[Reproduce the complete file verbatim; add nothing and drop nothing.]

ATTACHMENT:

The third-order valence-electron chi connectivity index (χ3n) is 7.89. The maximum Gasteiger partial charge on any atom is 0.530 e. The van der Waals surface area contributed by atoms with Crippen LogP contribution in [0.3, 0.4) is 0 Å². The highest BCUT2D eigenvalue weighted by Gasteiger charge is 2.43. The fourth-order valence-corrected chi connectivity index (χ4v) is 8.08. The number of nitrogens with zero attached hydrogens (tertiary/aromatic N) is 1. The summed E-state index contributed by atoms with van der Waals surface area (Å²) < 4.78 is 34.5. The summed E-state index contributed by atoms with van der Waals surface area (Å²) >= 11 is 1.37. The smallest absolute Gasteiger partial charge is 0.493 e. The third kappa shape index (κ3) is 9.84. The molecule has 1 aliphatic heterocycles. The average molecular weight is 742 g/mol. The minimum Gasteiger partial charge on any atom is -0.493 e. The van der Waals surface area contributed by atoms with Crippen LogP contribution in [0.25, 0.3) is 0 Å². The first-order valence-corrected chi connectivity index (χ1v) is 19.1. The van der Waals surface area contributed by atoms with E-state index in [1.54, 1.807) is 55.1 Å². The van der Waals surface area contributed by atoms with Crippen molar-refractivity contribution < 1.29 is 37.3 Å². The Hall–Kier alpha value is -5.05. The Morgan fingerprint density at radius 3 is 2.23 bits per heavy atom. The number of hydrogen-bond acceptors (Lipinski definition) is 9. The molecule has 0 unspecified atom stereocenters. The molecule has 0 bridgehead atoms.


The third-order valence-electron chi connectivity index (χ3n) is 7.89. The maximum Gasteiger partial charge on any atom is 0.530 e. The van der Waals surface area contributed by atoms with Crippen LogP contribution in [0.3, 0.4) is 0 Å². The highest BCUT2D eigenvalue weighted by Gasteiger charge is 2.43. The fourth-order valence-corrected chi connectivity index (χ4v) is 8.08. The number of nitrogens with zero attached hydrogens (tertiary/aromatic N) is 1. The summed E-state index contributed by atoms with van der Waals surface area (Å²) < 4.78 is 34.5. The summed E-state index contributed by atoms with van der Waals surface area (Å²) >= 11 is 1.37. The smallest absolute Gasteiger partial charge is 0.493 e. The third kappa shape index (κ3) is 9.84. The molecule has 1 aliphatic heterocycles. The average molecular weight is 742 g/mol. The minimum Gasteiger partial charge on any atom is -0.493 e. The van der Waals surface area contributed by atoms with Crippen LogP contribution in [0.25, 0.3) is 0 Å². The first-order valence-corrected chi connectivity index (χ1v) is 19.1. The van der Waals surface area contributed by atoms with E-state index in [1.54, 1.807) is 55.1 Å². The van der Waals surface area contributed by atoms with Crippen molar-refractivity contribution < 1.29 is 37.3 Å². The Hall–Kier alpha value is -5.05. The Morgan fingerprint density at radius 3 is 2.23 bits per heavy atom. The number of hydrogen-bond acceptors (Lipinski definition) is 9. The molecule has 0 unspecified atom stereocenters. The molecule has 0 bridgehead atoms.